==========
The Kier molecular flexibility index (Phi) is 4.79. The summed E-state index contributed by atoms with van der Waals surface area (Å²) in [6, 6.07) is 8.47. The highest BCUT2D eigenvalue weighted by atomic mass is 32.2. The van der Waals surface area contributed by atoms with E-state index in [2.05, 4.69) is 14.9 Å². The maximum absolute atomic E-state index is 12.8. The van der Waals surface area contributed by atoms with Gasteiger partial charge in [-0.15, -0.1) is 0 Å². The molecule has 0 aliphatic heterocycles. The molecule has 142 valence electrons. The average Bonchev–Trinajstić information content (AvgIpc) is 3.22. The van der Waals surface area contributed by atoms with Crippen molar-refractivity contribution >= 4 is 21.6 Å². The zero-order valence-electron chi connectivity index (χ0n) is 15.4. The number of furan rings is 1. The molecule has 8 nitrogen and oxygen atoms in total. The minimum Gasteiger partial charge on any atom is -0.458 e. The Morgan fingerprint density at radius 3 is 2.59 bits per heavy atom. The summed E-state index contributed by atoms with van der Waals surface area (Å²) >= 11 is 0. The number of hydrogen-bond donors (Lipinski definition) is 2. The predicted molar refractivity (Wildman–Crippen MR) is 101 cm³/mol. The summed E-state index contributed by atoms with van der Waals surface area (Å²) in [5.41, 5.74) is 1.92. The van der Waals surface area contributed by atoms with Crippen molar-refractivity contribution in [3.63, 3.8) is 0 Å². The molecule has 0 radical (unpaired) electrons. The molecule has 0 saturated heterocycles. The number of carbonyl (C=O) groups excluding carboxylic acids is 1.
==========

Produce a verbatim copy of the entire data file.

The Kier molecular flexibility index (Phi) is 4.79. The summed E-state index contributed by atoms with van der Waals surface area (Å²) in [6, 6.07) is 8.47. The highest BCUT2D eigenvalue weighted by atomic mass is 32.2. The van der Waals surface area contributed by atoms with E-state index in [2.05, 4.69) is 14.9 Å². The maximum absolute atomic E-state index is 12.8. The van der Waals surface area contributed by atoms with Gasteiger partial charge in [-0.15, -0.1) is 0 Å². The molecule has 0 aliphatic heterocycles. The molecule has 142 valence electrons. The average Bonchev–Trinajstić information content (AvgIpc) is 3.22. The van der Waals surface area contributed by atoms with Crippen molar-refractivity contribution >= 4 is 21.6 Å². The zero-order valence-electron chi connectivity index (χ0n) is 15.4. The number of furan rings is 1. The molecule has 8 nitrogen and oxygen atoms in total. The minimum Gasteiger partial charge on any atom is -0.458 e. The Morgan fingerprint density at radius 3 is 2.59 bits per heavy atom. The summed E-state index contributed by atoms with van der Waals surface area (Å²) >= 11 is 0. The number of hydrogen-bond donors (Lipinski definition) is 2. The predicted molar refractivity (Wildman–Crippen MR) is 101 cm³/mol. The summed E-state index contributed by atoms with van der Waals surface area (Å²) in [5.41, 5.74) is 1.92. The van der Waals surface area contributed by atoms with Crippen molar-refractivity contribution in [3.63, 3.8) is 0 Å². The molecule has 0 radical (unpaired) electrons. The molecule has 0 saturated heterocycles. The number of carbonyl (C=O) groups excluding carboxylic acids is 1.